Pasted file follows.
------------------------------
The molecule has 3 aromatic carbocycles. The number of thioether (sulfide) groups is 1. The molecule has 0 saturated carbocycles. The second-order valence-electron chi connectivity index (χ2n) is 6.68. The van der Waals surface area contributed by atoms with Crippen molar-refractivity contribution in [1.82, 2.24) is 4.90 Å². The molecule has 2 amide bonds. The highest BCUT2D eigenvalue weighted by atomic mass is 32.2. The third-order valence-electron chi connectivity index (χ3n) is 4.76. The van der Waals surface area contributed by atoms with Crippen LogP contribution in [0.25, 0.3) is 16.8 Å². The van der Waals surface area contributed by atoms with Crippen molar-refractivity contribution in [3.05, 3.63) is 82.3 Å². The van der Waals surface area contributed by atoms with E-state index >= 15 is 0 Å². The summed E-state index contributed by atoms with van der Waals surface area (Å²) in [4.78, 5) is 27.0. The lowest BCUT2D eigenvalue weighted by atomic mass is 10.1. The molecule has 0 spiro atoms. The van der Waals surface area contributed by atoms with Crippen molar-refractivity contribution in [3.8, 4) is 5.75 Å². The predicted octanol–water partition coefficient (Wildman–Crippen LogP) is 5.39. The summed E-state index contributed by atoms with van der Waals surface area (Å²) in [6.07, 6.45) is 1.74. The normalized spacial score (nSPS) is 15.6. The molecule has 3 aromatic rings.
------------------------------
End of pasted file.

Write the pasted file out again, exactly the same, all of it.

The molecule has 3 aromatic carbocycles. The number of thioether (sulfide) groups is 1. The molecule has 0 saturated carbocycles. The second-order valence-electron chi connectivity index (χ2n) is 6.68. The van der Waals surface area contributed by atoms with Crippen molar-refractivity contribution in [1.82, 2.24) is 4.90 Å². The molecule has 2 amide bonds. The highest BCUT2D eigenvalue weighted by atomic mass is 32.2. The third-order valence-electron chi connectivity index (χ3n) is 4.76. The van der Waals surface area contributed by atoms with Crippen LogP contribution in [0.25, 0.3) is 16.8 Å². The van der Waals surface area contributed by atoms with Crippen molar-refractivity contribution in [3.05, 3.63) is 82.3 Å². The van der Waals surface area contributed by atoms with E-state index >= 15 is 0 Å². The summed E-state index contributed by atoms with van der Waals surface area (Å²) in [4.78, 5) is 27.0. The lowest BCUT2D eigenvalue weighted by atomic mass is 10.1. The molecule has 0 spiro atoms. The van der Waals surface area contributed by atoms with Crippen molar-refractivity contribution in [3.8, 4) is 5.75 Å². The predicted octanol–water partition coefficient (Wildman–Crippen LogP) is 5.39. The summed E-state index contributed by atoms with van der Waals surface area (Å²) in [6.07, 6.45) is 1.74. The normalized spacial score (nSPS) is 15.6. The molecule has 3 aromatic rings.